Home > blog > Top 3 Important Pillars of Digital Transformation

Many businesses have grown their agile-enabled units at a fast rate. But speed is only the start. How people work will need to be expanded quickly to determine digital’s actual value. There are risks to making such a significant change, but in the digital world, staying the same is the most considerable risk of all.

Digitization is suitable for most businesses, so they don’t need to be sold. Research from McKinsey shows that companies have high goals: in the next three to five years, they want digital initiatives to lead to growth and cost savings of 5 to 10 percent or more each year.

The Challenge of Scaling Digital 

It’s hard to set up the tools to digitize at a large scale. Because digital touches so many parts of an organization, any extensive digital program needs to coordinate people and technologies in a way that has never been done before.

For example, a strategy to increase revenue from high-value customer segments needs analytics-based insights into which buying journeys generate the most value, a clear vision, a plan for capturing that value, and technologies and tools to digitize customer interactions.

The Three Pillars of Digital Transformation 

Strategy, Strategy, Strategy. While a sector’s digital maturity influences how an organization acts, most approaches fall into one of the following.

  • Incumbents and market leaders do things to protect and take advantage of their current business models and advantages.
  • Market upstarts and challengers use their existing assets to improve their business model and customer relationships. They focus on building the skills they need to move quickly into new markets once they have been found.
  • Digital adopters use the benefits of digital to compete in existing markets and even change their business models.
  • Digital natives enter new markets and change how to compete based on price, experience, or product.
  • Finally, some orbit-shifters shape ecosystems by setting the rules that define the competitive landscape and recast whole value chains.

Digitizing processes have less to do with technology and how companies approach development.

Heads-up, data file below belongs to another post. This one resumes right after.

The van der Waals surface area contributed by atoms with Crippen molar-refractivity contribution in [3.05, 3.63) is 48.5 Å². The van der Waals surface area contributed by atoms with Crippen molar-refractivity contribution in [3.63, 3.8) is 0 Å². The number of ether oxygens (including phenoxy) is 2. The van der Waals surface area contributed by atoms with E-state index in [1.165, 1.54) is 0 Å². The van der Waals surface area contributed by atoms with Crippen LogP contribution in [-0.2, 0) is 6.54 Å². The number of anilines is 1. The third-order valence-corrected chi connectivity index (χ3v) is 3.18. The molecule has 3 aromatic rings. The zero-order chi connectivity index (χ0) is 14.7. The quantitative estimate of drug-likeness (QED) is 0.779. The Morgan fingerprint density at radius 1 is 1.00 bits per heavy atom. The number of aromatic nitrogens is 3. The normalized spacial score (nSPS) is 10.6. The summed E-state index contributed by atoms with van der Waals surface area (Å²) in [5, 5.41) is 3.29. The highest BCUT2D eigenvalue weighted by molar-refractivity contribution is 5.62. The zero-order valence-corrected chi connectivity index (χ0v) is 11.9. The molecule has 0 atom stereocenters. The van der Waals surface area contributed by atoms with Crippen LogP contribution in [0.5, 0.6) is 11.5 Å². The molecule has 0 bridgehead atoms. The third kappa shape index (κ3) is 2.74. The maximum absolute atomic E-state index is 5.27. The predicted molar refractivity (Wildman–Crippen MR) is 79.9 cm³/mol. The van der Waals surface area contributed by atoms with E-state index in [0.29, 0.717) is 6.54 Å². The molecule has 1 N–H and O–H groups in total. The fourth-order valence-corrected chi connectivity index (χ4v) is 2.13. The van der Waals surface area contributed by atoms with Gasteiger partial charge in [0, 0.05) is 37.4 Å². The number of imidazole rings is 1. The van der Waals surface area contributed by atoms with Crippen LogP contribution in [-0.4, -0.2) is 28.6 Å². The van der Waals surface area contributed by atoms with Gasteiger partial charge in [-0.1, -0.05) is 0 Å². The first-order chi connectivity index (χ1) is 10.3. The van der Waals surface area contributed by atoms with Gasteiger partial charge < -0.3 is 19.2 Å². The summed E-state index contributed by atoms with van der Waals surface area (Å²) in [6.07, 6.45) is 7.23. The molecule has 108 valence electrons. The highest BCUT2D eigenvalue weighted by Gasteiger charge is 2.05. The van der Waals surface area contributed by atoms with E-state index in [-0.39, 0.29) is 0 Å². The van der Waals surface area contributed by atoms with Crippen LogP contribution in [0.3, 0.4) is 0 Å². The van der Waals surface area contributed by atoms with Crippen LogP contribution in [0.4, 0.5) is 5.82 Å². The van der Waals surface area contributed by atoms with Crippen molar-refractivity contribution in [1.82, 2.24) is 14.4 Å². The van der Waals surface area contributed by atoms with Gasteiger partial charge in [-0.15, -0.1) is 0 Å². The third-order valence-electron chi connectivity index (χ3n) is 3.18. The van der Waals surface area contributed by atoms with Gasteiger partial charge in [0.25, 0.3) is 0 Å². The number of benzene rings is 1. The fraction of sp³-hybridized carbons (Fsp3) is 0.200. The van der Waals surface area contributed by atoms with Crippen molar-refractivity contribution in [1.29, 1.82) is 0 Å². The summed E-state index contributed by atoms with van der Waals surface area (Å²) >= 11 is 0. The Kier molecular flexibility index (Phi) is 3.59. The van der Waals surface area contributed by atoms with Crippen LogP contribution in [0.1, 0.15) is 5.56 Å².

Digital leaders drive value quickly by focusing on small but essential solutions targeting large-value CX journeys and expectations. This is more than automating something that is already being done. When a business goes digital, it often has to rethink its entire business process to strive for higher optimization and remove redundancies.

The People Organization

Companies know that models that are rigid and move slowly no longer work. The challenge is moving toward a more agile, flexible, and collaborative structure while keeping the rest of the business running smoothly. Successful incumbents become more flexible by making things easier.

They let structure follow the strategy and align the organization around their customer goals, focusing on fast, project-based systems owned by working groups with different expertise, from research to finance.

Getting a clear picture of the company’s “Digital Quotient” is an essential first step in identifying its digital strengths and weaknesses and identifying management practices that can improve financial performance.

Leading companies today have incubators to prototype the early stages of a digital transformation to build up their skills. But these skills need to be built into the central business to succeed.

The saying “what gets measured gets managed” is still valid regardless of the business’s model. Metrics that focus on the customer journey, like customer lifetime value, omnichannel behavior, and share of influence across stages of the decision journey, are essential to the most successful digital companies.

The Technology that Transforms

Most legacy companies have traversed through multiple phases of IT transformation in the past and know that updating legacy architecture takes years. But today’s changing market needs technology that can speed up innovation, automation, and personalization.

So, the best companies are moving to an IT model with speeds that allows them to make programs for customers quickly and make changes to their core systems, which are meant to be stable and manage data well, more slowly.

This usually means that high-speed IT teams are in charge of quickly iterating software, installing updates in beta, fixing bugs and kinks in almost real-time, and installing the software again. They aim to keep adding to a fast development infrastructure that can support near-instant deployment across channels and real-time decision-making.

Additionally, recent DevOps improvements ensure that continuous delivery makes it possible to speed up time to market and cut costs dramatically.

Conclusion

The Way of the Digital, Digital transformation takes time and comprises steps that are sometimes evolutionary and sometimes disruptive. Digital transformation has been called a journey by everyone who has been a part of it.

Usually, companies start by improving their IT and digitizing their operations. Then they move on to digital marketing and building new business. But all three pillars are essential for digital transformation so that they may happen in a different order.

The key to success is understanding that digital transformation is not just one thing but many different things. Having the right leader, resources, and ways to measure success are all the right notes a company must hit as part of its journey.

Article by

Banking Practice